Brian’s got that something extra, genetically speaking. Each of his cells has an extra copy of Chromosome 21, aka Down syndrome ( DS), or Trisomy 21, and this has and always will effect the way Brian learns, communicates, and experiences the world. Brian also has autism, and although there is not a genetic difference correlated with it (at least for now), autism has also effected Brian in the previously aforementioned ways. Children with DS and autism (dual diagnosis) are unique and very different than their peers with DS alone, or children with just autism, particularly as it pertains to speech (or lack there of), socialization, behavior, and academics. Often children with the dual dignosis struggle more in these areas: it’s like another layer of challenges to work through, but thankfully, teaching methods like ABA (Applied Behavioral Analysis) break down academic skills, activities of daily living, and behavioral skills into simple steps that can be taught and learned through positive reinforcement. All of these skills can be recorded, measured, and analyzed for progress over time, like it’s done at Brian’s ABA school. We also have a home ABA program through our medical insurance, where therapists come after school for a couple of hours to reinforce academic and activities of daily living skills. All of the above is just one division of “Team Brian” that is involved in The Daily Operations and will be until Brian finishes his education at 21 years old. It’s hard to believe that Brian is now more than halfway done with his formal education. It just seems like yesterday when he started early intervention at his center-based program at 16 months old…Twenty one will arrive too quickly and the future for Brian and other post-graduate special needs students is sometimes scary to contemplate. Fortunately , post-graduate programs are emerging and the resources / demand for such programs are both huge and extremely necessary.
Brian’s got that something extra, medically speaking as well. Our first introduction to The Medical Division of Team Brian, was when Brian was diagnosed with a hole in his heart in-utero at 4 months old. Bedrest followed when I was 7 months pregnant (in the hospital), then Brian was born one month later at 36 weeks. Open heart surgery took place when Brian was 3 months old. It was one of the most scariest and difficult, yet victorious of times, as Brian emerged stronger than before. His strong spirit would serve him well going forward and still does today.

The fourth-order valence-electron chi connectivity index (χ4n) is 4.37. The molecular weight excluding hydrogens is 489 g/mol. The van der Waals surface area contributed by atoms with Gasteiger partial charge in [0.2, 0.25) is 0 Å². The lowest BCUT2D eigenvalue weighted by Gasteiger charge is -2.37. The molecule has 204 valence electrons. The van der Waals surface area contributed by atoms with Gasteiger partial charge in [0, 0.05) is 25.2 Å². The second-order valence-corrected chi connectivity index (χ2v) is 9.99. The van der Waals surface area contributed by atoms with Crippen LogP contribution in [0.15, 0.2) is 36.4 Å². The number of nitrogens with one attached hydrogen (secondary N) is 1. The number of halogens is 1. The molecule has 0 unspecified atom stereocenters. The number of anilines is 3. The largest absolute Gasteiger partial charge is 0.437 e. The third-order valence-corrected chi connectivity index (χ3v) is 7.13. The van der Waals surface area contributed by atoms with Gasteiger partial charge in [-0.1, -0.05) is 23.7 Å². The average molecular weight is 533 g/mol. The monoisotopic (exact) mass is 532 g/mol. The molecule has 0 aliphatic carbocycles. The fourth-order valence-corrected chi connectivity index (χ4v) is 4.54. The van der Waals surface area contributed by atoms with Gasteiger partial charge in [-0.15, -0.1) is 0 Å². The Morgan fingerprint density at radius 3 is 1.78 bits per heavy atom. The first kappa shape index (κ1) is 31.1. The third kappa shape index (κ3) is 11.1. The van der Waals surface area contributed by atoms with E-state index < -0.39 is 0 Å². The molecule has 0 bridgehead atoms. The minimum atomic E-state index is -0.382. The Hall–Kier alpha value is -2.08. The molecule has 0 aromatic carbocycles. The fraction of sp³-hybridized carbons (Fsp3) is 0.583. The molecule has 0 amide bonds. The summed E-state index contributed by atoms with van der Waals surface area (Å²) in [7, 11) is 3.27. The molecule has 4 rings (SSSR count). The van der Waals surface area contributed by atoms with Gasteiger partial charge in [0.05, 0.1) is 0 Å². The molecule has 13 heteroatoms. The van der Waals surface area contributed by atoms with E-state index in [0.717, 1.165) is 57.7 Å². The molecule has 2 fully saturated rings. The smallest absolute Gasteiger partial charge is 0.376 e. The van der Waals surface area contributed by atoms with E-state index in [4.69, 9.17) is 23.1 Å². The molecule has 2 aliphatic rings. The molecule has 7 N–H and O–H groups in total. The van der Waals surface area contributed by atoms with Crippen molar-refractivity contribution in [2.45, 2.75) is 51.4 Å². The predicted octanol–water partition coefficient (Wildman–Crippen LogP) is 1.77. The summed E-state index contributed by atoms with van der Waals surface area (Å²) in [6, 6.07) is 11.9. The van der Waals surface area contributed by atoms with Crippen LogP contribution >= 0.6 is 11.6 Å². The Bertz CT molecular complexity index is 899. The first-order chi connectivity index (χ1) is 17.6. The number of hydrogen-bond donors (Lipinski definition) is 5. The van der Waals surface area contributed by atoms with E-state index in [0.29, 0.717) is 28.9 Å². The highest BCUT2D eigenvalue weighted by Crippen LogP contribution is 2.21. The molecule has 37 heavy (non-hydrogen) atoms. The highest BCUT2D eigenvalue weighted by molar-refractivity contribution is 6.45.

Over the next 12+ plus years, Brian’s additional medical procedures have included an orchiopexy, ear tubes, and eye surgery. Brian has also worn various types of orthotics since age 2, eye glasses, and more recently, a back brace for scoliosis. He sees his local pediatrician and 7 other physician specialists, plus the dentist. I’m glad that my 8 years of previous pharmaceutical sales experience has come in handy when I speak with Brian’s doctors today. At least I have some basic background knowledge on disease states and treatments. I have also learned to do my research and write down my questions, sometimes even recording the more extended specialist visits. It really does take a huge medical village to keep our children healthy! We are especially grateful for those doctors and their staff who really “get” our kids, listen, have compassion, and offer effective solutions. Brian’s medical experiences have been overall very positive.
Finally, Brian’s got that something extra in his personality and spirit that makes him so special and unique, just like each of one of us. He loves to give and receive “death grip” hugs. His smile is trademark and causes the world to smile with him. He loves to giggle with a hearty belly laugh. He is funny, trusting, pure, and kind. He is a handful, but is so worth every effort. He is our hero and deserves a purple heart for his acts of courage with every challenge that he faces. He never gives up and encourages us to do the same. He lives life fully in the moment, a lesson that I need to keep learning. Brian’s journey is not an easy one, but is filled with hope and blessings in the people, places, and things that we have encountered along the way with him, all because of that ” something extra”. He’s definitely a keeper! 🙂
Until next time…..thanks for reading!